Pennsylvania

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New LNG plant planned for Northeast Pennsylvania

UGI Energy Services has announced plans to build a new $60 million liquefied natural gas (LNG) plant in Meshoppen, Wyoming County. It will help meet peak demand for gas during cold days, and service emerging markets for LNG, like truck fleets, drill rigs, and industrial sites.

The plant will take locally produced natural gas– in its gaseous form– and cool it down to -260 degrees Fahrenheit, converting it into a liquid that can be stored and used as a transportation fuel.

“This is really more geared towards those growing markets,” says UGI spokesman Matt Dutzman. “That’s the reason why we’re building it. You’ll see heavy-duty trucks convert from diesel to natural gas. We currently serve UPS in Harrisburg and Mechanicsburg.”

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What’s in those tank cars near the Amtrak derailment?

Emergency personnel work at the scene of a deadly train derailment, Wednesday, May 13, 2015, in Philadelphia. The Amtrak train, headed to New York City, derailed and crashed in Philadelphia on Tuesday night, killing at least six people and injuring dozens of others. (AP Photo/Patrick Semansky)

Patrick Semansky / AP

Emergency personnel work at the scene of a deadly train derailment, Wednesday, May 13, 2015, in Philadelphia with tank cars in the background. The Amtrak train, headed to New York City, derailed and crashed in Philadelphia on Tuesday night, killing at least six people and injuring dozens of others. (AP Photo/Patrick Semansky)

News footage of the Amtrak derailment in Philadelphia Tuesday night shows nearby tank cars that look similar to the rail cars carrying crude oil or other hazardous material across the country each day. In aerial photos, it looks as if the Amtrak train, traveling at 100 miles an hour, nearly missed creating an even greater catastrophe, if it had struck an oil train, say, or a train carrying chlorine gas. Residents quickly took to twitter, wondering about the content of those tank cars, and whether it was hazardous.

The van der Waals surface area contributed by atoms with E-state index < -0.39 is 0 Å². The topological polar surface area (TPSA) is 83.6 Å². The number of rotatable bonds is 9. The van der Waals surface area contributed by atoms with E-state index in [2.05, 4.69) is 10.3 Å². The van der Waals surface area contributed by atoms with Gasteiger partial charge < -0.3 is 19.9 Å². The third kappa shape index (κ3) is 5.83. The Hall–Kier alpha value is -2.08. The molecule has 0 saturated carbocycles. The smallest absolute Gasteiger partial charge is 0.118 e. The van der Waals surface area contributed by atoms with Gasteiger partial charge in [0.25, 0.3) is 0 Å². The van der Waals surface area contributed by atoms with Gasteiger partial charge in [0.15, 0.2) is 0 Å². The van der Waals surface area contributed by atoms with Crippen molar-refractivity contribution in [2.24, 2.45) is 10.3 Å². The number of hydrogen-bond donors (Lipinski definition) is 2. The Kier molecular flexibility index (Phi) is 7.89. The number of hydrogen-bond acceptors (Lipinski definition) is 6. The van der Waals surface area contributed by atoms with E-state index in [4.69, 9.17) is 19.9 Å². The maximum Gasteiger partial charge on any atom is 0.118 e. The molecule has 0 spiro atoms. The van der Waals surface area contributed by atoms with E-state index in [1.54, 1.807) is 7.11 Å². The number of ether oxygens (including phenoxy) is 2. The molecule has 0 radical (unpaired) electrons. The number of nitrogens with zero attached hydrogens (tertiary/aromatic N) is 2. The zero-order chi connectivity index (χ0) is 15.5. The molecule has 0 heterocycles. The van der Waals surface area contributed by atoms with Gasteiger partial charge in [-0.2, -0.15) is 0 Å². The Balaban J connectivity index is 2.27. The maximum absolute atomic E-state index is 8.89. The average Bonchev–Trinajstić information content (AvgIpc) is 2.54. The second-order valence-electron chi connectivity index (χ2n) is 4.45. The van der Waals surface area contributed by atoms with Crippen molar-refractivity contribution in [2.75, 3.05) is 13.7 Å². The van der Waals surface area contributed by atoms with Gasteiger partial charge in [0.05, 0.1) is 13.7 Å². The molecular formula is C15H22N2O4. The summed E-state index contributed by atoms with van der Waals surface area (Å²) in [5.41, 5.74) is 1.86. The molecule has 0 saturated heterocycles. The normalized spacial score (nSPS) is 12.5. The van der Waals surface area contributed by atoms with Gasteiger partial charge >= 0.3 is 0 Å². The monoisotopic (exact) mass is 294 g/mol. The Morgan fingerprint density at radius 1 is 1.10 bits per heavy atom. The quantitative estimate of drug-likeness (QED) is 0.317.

“This could be just one more in a litany of near misses,” said David Masur, director of PennEnvironment, an activist group working to ban oil trains.

Conrail spokesman John Enright confirmed on Thursday that the nearby tanker cars did not contain flammable crude oil or ethanol. But he wouldn’t say what was in those cars, only that some cars in the yard were empty, and others weren’t.

But it wouldn’t be far-fetched for a passenger rail car to collide with an oil train, dozens of oil trains run through the state on their way to Philadelphia and South Jersey refineries each week. In fact, Norfolk Southern runs oil trains on a track that crosses above Amtrak lines, close to the derailment. Bakken crude oil from North Dakota crosses those lines daily, traveling across the Delaware river, and down to refineries in South Jersey. WHYY reporter Tom MacDonald says he saw the black tankers about 50 yards from the derailed Amtrak train. Oil trains frequently run parallel to commuter rail lines throughout the city.

But it’s still unclear what is in those tank cars sitting near the Amtrak crash site. Continue Reading

Energy industry invests in Philly mayor’s race

Protestors opposed hydraulic fracturing march past City Hall, from outside a Marcellus Shale industry conference, Thursday, Sept. 20, 2012, in Philadelphia.  Gov. Tom Corbett on Thursday attacked anti-drilling activists as the "unreasoning opposition" who accept the nation can land a space vehicle on Mars but don't believe energy companies can safely harvest gas a mile under the earth's surface. (AP Photo/Matt Rourke)

Matt Rourke / AP Photo

Protestors opposed to natural gas drilling rally in front of Philadelphia City Hall during the industry conference in September, 2012.

Since Marcellus Shale development boomed, Philadelphia has been a thorn in the side of the gas industry. The city has not seen many of the economic benefits that places like Williamsport, or Pittsburgh have. And it tends to be home to well-organized, experienced environmental groups used to taking on powerful adversaries.

When the industry invited Mayor Michael Nutter to speak at its annual convention in Philadelphia, Shale Insight, back in the fall of 2012, he chided them, as protestors chanted outside.

“Many of us are deeply concerned about water quality in our watershed,” Nutter told the assembled industry executives. “There is no economic opportunity for which jeopardizing our water quality is acceptable.”

Earlier that year, when the state legislature was about to vote on new oil and gas legislation, including the impact fee, Republican leaders and gas drilling proponents like Joe Scarnati had to strong arm members of the Philadelphia delegation into voting for it. Scarnati threatened to leave the city out in the cold when it came to revenue generated by gas drilling. Continue Reading